A Russian Fairy Tale in Rural Massachusetts
- By John Freedman
- Jul. 29 2010 00:00
There are plenty of people who I am sure would be willing to testify that I don’t know much. Frankly, I wouldn’t dispute that. Nevertheless, I feel safe in saying that Double Edge Theater is a unique and surprising organization. In any case, I have never seen anything like it.
Double Edge is located on a farm in the tiny hill town of Ashfield, Massachusetts, approximately two hours west of Boston. However, its productions have been seen in cities all over the United States, and in such countries as Bulgaria, Poland, Hungary and Romania. It was named as a participant in UNESCO’s 2010: International Year for the Rapprochement of Cultures program, and two weeks ago it was named one of the 1,000 Great Places in the state of Massachusetts.
Allow me to be forthcoming. I am presently in residence at Double Edge, working on a book with Stacy Klein, the theater’s founder and artistic director, and I am helping to shape and create the script for the theater’s latest summer spectacle, an outdoor version of the Russian fairy tale “The Firebird.”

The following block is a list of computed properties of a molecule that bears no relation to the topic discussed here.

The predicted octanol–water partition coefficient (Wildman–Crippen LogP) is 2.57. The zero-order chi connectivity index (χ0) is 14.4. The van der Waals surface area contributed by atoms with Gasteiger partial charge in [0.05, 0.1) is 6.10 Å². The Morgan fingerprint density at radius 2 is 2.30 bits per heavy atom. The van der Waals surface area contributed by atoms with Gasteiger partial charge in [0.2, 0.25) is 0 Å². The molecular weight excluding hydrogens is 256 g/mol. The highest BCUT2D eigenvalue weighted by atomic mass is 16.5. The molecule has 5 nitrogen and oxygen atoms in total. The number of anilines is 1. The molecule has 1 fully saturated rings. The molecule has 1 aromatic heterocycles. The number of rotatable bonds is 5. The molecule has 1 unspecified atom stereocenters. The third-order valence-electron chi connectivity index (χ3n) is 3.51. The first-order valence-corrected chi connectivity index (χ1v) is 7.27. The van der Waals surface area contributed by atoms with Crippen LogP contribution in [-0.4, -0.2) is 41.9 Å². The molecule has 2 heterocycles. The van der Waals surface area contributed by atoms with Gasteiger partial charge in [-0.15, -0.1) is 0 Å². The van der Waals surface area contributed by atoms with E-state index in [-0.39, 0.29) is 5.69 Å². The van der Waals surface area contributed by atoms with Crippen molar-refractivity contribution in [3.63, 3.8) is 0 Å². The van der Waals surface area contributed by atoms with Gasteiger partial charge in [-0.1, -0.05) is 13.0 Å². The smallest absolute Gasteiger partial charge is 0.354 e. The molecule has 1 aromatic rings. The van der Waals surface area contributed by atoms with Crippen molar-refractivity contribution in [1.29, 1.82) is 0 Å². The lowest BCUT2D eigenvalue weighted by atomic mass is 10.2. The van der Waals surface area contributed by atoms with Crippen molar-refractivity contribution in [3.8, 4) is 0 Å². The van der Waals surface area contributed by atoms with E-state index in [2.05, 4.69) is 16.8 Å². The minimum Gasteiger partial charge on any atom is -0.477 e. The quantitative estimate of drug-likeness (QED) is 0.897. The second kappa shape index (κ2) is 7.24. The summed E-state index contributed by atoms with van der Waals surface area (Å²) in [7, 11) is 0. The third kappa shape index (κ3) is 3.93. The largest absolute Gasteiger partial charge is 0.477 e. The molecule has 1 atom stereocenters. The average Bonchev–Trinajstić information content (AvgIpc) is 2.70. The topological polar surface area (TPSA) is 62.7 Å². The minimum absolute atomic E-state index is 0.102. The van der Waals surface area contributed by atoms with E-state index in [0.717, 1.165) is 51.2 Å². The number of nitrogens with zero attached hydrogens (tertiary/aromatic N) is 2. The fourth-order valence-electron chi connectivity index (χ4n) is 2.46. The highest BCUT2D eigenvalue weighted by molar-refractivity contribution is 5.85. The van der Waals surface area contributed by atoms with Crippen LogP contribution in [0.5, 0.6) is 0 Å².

In anticipation of those who think that compromises my right to provide information about this unusual place, I will bow out in a moment and turn this space over to Matthew Glassman, the lead actor and co-director at the theater.
I caught up with Matthew on Tuesday, the day before Wednesday’s premiere of “The Firebird.” I asked him to stand by the theater’s sign on Route 116 – which explains the occasional interference of traffic – and tell me about his and the theater’s connection to Russian culture.
All of Matthew’s ancestors came from Russia or Ukraine at the beginning of the last century. Still, it wasn’t until April of this year that Matthew, Stacy Klein and a few other members of the troupe visited Russia.
Matthew found the experience “overwhelming.”
Speaking of St. Basil’s Cathedral on the south end of Red Square, Matthew said the experience of touring the church was “mind-blowing, spiritual and artistic. It changed my perspective on art and architecture.”
He also declared that he had never witnessed a structure that possessed so much “craziness” and “coherence” at the same time. “It was like going inside a story or a painting,” he added.
But why read about Matthew’s comments when you can click on the picture below and hear his story for yourself?